The simplicity of no

When Steve Jobs came back to Apple — months away from an impending bankruptcy — the company had over 300 products or product variations. Within two years he had slashed that down to ten.

If a tech behemoth can radically simplify — and transcend into a greater mission — so can we.

Carmine Gallow in a December 2011 Success magazine interview said this:

To this day you can actually take all of Apple’s products and put them on a small coffee table, which is pretty extraordinary for a $50-billion-a-year business.

To focus on what really matters, Gallow goes on to quote Steve Jobs:

Innovation is saying no to 1,000 things.

The same is true for us when we want to focus on what really matters.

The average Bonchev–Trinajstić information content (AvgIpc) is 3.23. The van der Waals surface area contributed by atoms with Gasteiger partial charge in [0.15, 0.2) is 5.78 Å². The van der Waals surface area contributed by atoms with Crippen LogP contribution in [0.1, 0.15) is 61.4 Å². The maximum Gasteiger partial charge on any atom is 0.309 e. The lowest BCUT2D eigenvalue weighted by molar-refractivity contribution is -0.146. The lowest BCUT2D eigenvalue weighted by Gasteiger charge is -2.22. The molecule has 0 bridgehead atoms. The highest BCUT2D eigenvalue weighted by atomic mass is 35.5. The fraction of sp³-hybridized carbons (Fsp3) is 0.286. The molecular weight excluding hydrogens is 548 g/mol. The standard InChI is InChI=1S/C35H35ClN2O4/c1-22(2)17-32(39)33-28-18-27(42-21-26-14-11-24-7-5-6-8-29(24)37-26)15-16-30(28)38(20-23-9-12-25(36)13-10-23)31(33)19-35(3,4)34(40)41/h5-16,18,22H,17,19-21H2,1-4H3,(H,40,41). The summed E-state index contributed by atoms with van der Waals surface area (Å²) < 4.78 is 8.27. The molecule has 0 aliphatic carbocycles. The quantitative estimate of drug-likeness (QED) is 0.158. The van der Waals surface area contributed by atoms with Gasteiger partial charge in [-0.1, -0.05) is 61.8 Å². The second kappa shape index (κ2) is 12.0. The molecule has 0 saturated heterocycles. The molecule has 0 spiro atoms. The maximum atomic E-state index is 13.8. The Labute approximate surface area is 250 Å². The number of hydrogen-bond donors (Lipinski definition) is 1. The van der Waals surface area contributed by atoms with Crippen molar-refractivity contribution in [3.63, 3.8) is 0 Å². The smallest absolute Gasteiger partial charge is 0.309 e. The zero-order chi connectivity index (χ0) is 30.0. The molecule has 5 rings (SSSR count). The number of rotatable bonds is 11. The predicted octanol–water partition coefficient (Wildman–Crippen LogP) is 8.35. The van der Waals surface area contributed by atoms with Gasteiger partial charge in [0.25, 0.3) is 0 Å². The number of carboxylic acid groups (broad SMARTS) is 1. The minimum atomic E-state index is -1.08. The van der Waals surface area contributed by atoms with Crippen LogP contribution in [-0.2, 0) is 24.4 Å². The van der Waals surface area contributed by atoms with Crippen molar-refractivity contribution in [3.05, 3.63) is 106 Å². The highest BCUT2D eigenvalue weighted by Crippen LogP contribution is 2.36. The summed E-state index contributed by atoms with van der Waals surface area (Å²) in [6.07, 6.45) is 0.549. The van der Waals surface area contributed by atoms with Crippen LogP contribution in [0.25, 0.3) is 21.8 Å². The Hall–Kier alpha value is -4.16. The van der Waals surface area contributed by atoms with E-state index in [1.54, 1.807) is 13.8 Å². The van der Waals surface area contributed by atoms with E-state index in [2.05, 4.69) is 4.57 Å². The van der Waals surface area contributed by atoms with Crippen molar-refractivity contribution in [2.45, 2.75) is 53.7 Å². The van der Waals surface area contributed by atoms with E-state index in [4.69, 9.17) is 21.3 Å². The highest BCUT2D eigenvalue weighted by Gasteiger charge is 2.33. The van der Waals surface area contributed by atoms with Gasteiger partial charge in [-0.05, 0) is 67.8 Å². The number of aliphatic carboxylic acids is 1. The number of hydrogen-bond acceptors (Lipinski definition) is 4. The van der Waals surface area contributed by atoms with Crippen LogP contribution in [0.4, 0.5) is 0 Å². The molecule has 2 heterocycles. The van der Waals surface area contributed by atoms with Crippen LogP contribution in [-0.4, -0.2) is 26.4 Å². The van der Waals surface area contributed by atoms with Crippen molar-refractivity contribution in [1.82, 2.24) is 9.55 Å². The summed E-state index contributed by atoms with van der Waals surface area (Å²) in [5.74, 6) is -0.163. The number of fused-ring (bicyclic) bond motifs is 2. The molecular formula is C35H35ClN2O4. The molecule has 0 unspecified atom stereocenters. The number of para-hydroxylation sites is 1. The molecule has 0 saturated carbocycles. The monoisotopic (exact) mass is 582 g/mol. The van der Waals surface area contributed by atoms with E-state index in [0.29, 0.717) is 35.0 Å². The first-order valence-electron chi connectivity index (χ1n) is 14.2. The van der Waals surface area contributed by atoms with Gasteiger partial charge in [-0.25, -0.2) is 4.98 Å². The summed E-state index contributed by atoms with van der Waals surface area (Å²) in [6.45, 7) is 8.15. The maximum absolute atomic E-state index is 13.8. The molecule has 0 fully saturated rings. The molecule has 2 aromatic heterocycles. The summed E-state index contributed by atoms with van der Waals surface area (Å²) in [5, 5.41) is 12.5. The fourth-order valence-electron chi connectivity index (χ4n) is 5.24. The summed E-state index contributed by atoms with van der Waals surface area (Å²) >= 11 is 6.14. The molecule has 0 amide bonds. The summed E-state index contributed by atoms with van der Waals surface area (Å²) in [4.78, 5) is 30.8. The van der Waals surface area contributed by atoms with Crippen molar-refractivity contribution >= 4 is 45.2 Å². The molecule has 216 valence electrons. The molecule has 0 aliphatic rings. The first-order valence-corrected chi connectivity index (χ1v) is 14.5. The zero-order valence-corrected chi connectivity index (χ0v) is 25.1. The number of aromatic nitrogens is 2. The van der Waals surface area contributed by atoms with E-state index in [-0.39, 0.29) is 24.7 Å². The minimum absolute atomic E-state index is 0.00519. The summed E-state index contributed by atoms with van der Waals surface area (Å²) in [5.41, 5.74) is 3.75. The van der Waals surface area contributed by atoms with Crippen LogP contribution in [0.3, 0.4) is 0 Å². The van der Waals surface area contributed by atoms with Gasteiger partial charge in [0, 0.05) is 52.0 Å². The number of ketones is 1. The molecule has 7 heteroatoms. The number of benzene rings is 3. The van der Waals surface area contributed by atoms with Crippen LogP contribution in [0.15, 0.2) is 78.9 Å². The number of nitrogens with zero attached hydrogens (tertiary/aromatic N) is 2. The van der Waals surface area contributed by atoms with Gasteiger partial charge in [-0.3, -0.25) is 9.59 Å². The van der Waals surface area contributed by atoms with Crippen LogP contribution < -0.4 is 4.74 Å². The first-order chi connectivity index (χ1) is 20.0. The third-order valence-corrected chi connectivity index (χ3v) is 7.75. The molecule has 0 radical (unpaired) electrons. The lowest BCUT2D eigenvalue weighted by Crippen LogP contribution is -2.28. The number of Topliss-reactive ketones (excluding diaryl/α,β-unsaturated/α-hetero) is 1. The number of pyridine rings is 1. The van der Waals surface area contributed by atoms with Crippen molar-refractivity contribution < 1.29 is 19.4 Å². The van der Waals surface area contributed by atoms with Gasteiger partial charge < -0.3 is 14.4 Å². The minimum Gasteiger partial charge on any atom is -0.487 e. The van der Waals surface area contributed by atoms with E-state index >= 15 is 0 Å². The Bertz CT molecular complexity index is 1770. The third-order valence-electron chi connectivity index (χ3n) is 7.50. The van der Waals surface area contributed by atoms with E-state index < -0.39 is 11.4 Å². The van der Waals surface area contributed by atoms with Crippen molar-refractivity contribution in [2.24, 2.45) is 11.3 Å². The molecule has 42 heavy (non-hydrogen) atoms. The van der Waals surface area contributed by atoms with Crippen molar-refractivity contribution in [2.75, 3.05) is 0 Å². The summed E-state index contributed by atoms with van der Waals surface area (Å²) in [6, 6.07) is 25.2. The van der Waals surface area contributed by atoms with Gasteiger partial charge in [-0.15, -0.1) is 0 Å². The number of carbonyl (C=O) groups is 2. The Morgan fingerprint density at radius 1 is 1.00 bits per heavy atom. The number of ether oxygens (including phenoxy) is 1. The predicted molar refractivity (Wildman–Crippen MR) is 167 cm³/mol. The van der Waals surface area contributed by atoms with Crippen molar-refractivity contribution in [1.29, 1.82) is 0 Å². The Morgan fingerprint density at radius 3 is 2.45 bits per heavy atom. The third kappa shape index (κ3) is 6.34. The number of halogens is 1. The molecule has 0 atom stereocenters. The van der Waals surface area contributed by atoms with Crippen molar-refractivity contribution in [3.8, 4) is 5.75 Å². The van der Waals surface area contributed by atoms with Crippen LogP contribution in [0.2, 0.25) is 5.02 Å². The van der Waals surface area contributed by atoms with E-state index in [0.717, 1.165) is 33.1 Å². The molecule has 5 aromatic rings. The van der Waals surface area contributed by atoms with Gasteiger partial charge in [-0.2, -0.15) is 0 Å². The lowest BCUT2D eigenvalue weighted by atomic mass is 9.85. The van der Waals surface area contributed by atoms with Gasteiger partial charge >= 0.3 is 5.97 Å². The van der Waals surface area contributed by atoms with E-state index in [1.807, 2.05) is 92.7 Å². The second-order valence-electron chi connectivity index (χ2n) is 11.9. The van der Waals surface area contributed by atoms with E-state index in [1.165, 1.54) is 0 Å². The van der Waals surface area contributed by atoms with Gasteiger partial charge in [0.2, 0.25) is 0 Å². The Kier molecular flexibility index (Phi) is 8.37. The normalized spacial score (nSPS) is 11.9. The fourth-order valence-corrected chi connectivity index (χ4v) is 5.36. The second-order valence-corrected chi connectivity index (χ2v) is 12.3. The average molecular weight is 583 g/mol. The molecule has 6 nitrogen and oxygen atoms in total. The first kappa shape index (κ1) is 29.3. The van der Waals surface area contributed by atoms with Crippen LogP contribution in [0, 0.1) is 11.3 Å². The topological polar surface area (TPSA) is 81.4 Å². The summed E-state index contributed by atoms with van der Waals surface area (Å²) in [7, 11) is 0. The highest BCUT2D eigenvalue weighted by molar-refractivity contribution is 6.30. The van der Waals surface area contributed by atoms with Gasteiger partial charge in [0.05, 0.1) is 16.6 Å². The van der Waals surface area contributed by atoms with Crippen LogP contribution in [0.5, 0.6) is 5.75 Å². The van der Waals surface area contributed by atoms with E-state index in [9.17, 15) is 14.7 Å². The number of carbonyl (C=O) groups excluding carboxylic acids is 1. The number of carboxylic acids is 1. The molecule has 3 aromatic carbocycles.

A lifelong uber-friend of my sister’s (Deb!) is on a quest, with her husband, to say yes to all social invitations. They’ve moved to a new state, the state of Blissifornia, and are eager to embrace — and be embraced by — the natives. (We’re hoping she’ll report back on this experiment.)

We’ve all enjoyed similar phases of our lives — I used to date like that — but then you get to the point where you’ve experienced maximal returns on yes, and only no can give you more of what you want.

So when it’s time to laser in, no — a thousand times no. There’s no easier way to simplify into profound meaning than no.

Whether’s it’s no to guard family time, or no to hone your focus, or no to deepen your mission in life, or simply no to extra stuff that only burdens you with additional maintenance of that stuff, no could be the tool you seek to liberate you into greater meaning.

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